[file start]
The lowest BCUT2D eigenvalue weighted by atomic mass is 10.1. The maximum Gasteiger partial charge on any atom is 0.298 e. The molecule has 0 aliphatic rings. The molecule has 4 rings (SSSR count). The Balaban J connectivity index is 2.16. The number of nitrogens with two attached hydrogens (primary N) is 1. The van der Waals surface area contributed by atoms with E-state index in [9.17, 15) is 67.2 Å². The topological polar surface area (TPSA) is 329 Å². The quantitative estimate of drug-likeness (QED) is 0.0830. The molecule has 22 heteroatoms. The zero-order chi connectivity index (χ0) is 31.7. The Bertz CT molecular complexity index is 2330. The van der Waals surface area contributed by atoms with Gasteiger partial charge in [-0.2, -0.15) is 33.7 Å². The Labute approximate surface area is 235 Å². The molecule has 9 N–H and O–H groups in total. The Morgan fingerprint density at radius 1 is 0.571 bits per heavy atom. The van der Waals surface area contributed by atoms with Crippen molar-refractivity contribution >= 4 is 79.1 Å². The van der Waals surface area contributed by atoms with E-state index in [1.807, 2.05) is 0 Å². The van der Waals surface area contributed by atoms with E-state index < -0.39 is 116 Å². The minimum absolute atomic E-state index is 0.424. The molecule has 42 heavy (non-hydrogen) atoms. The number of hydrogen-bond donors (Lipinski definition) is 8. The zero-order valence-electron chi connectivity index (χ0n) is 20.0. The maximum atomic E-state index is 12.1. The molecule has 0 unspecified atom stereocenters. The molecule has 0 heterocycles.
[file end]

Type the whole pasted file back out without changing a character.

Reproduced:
The lowest BCUT2D eigenvalue weighted by atomic mass is 10.1. The maximum Gasteiger partial charge on any atom is 0.298 e. The molecule has 0 aliphatic rings. The molecule has 4 rings (SSSR count). The Balaban J connectivity index is 2.16. The number of nitrogens with two attached hydrogens (primary N) is 1. The van der Waals surface area contributed by atoms with E-state index in [9.17, 15) is 67.2 Å². The topological polar surface area (TPSA) is 329 Å². The quantitative estimate of drug-likeness (QED) is 0.0830. The molecule has 22 heteroatoms. The zero-order chi connectivity index (χ0) is 31.7. The Bertz CT molecular complexity index is 2330. The van der Waals surface area contributed by atoms with Gasteiger partial charge in [-0.2, -0.15) is 33.7 Å². The Labute approximate surface area is 235 Å². The molecule has 9 N–H and O–H groups in total. The Morgan fingerprint density at radius 1 is 0.571 bits per heavy atom. The van der Waals surface area contributed by atoms with Crippen molar-refractivity contribution >= 4 is 79.1 Å². The van der Waals surface area contributed by atoms with E-state index in [1.807, 2.05) is 0 Å². The van der Waals surface area contributed by atoms with E-state index < -0.39 is 116 Å². The minimum absolute atomic E-state index is 0.424. The molecule has 42 heavy (non-hydrogen) atoms. The number of hydrogen-bond donors (Lipinski definition) is 8. The zero-order valence-electron chi connectivity index (χ0n) is 20.0. The maximum atomic E-state index is 12.1. The molecule has 0 unspecified atom stereocenters. The molecule has 0 heterocycles.